Denney is an electronic music producer and DJ based in the north of England. He broke through in 2012, propelled by his release ‘Ultraviolet’ on iconic label Hot Creations, attracting attention from the international dance music scene. Denney held DJ residencies at nightclubs Back to Basics and Sugarshack, and has launched his own events at The Empire club in his hometown Middlesbrough, whilst DJing worldwide.

 

With music released on labels like Crosstown Rebels, VIVa Music, Saved, Pokerflat, and 2020 Vision, Denney has gained the support of heavyweights such as Sasha, Damian Lazarus, Seth Troxler, MANDY, Pete Tong and more.

 

 

 

In that time, it’s fair to think that the production processes behind the music must have changed as well...

 

It's only over the last two years that I feel 100% happy with the music I’m making, even though I’ve had big records. Going back five or more years, I think now is the time when I’m making the music that I really want to be making.

 

Does that mean you’ve got regrets about how you worked before?

 

No – I think you’ve got to go there to get here. I don’t think I’d change anything… well, there’s a couple of things I’d change in terms of dealing with major record labels!

 

It must be different making sample packs compared to making tracks. How did you find it?

 

To be honest it was a lot more difficult than I thought. Musically, I play across the board, but I wanted to be really specific with the pack. I approached it by pulling some bits out of unreleased tracks; I make so many loops when I’m just getting ideas down. I just went back and built loops around that – writing new basslines around old drum grooves. It was a complete mix.

 

It’s good actually because I went through a load of old stuff I’ve made, and even though back then I wasn’t feeling some of the tracks, some of the individual parts worked well really. I guess I approached it different from making a record really. Everything in there would be something I’d use in a tune.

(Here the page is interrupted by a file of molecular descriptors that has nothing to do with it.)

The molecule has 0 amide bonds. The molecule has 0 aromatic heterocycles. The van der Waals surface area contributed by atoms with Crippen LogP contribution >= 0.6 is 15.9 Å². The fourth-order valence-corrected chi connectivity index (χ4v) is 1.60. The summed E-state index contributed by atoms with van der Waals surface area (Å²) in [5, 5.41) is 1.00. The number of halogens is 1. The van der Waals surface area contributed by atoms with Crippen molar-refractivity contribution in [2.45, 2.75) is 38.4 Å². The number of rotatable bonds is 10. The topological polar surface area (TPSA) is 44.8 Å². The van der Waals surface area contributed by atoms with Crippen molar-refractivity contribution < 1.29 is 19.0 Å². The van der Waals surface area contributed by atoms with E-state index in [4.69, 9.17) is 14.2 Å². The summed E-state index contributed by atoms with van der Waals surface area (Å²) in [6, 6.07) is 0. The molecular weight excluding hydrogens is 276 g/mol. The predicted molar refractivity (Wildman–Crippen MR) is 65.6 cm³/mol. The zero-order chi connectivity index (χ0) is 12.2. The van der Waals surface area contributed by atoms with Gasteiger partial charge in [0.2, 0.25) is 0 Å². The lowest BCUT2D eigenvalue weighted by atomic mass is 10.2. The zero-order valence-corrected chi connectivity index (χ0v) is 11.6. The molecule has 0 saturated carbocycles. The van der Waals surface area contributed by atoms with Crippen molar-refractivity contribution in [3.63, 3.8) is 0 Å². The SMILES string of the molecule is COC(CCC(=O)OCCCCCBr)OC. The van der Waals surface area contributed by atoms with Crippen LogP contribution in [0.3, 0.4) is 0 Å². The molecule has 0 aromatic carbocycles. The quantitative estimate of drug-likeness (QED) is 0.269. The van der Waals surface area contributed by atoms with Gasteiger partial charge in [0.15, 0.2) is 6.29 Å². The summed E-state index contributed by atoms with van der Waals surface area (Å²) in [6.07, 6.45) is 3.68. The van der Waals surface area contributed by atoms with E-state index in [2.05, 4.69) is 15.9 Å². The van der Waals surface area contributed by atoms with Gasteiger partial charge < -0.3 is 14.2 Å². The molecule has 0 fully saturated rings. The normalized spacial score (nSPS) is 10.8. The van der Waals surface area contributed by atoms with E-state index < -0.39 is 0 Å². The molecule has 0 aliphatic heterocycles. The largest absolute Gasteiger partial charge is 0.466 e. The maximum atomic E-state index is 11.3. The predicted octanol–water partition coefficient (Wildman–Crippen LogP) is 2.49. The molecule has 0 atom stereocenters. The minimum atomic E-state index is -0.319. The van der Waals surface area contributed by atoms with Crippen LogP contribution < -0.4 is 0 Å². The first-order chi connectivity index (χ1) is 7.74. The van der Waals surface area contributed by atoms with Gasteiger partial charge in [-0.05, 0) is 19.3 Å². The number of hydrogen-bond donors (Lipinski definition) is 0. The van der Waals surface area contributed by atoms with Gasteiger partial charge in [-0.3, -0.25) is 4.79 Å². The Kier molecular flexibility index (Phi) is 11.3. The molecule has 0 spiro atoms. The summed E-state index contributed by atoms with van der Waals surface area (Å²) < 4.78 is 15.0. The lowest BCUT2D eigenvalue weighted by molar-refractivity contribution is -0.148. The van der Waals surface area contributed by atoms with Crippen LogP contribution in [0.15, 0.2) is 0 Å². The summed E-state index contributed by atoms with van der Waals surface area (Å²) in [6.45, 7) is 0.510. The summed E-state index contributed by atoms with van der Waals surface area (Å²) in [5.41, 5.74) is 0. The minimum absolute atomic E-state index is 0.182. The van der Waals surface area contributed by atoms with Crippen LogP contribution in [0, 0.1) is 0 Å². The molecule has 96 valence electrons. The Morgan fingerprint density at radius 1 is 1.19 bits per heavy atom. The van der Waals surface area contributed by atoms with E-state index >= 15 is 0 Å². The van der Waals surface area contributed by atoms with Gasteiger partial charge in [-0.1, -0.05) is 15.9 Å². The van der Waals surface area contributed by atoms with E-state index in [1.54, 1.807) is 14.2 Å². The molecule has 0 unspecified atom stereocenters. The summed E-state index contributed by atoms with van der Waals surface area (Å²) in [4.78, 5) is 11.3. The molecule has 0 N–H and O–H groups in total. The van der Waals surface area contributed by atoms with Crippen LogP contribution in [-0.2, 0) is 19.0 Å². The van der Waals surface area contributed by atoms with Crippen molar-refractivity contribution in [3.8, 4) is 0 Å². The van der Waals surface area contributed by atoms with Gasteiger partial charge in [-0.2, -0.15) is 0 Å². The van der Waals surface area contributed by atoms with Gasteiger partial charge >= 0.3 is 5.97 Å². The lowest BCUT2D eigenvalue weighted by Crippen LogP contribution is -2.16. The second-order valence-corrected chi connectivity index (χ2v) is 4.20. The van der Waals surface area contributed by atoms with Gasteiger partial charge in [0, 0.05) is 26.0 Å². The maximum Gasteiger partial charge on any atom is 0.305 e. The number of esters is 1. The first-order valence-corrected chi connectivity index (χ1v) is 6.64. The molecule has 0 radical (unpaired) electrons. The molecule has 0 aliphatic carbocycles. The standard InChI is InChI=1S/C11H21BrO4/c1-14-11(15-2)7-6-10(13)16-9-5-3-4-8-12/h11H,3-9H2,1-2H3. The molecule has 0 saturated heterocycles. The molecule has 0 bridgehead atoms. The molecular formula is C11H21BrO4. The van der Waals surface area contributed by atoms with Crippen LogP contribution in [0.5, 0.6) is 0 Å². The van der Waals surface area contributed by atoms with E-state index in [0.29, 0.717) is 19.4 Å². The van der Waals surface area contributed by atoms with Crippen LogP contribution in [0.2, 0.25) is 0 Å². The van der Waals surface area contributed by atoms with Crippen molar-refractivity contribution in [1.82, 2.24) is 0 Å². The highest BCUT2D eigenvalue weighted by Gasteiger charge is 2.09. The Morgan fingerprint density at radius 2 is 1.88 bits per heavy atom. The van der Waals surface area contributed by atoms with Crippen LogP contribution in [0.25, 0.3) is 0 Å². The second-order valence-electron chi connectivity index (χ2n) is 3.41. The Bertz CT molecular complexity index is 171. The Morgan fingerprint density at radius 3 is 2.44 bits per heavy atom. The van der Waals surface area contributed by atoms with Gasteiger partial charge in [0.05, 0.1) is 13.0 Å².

Listen to the pack

 

Was there any part of building the pack hard or challenging?

 

By far, it was making the demo track! Honestly, it took me ages to do it and to keep it interesting. You’ve got to show as much as you can in a short amount of time but at the same time make it all sound good. I was like, “Shit, how am I going to make this work?”

 

Have you used Loopcloud with the DAW plugin?

 

Yeah, I’ve been using it through Cubase. It’s an absolute gamechanger, and there are so many good packs on there, it's like a never-ending source of inspiration. The fact that you can manipulate those sounds in the DAW before you buy it… you can put your effects on it… you can make sure you’re getting 100% the sounds you want and need, and check things will work before paying for it – it’s really clever.

 

I was just playing around with a garage track, and the speed you can get ideas down – that’s the thing I couldn’t believe. Because you can put everything in key and auto BPM match, it helps you get stuff done really quick.

 

Do you generally use synths? You might use samples when you’re making a tune but I guess you might hit the synths a bit harder when you're making a sample pack?

 

I always tweak. I always process it myself, whether that’s compression, EQ, pitchshifting… I’ve got things on Kontakt where you can make your own kick drums and tune them.

 

 

What is your favourite virtual synthesizer plugin?

 

I really like the [u-he] Repro ones  – the old Pro-One and Prophet-5 – they’re great for stringy synth sounds, and basslines actually. Especially with a bit of EQ, you can get some really warm sounds. I’ve collaborated with D. Ramirez quite a lot in the studio, and we’re always nerding out over it. They’re really good synths and the quality of sound is spot-on – big and warm.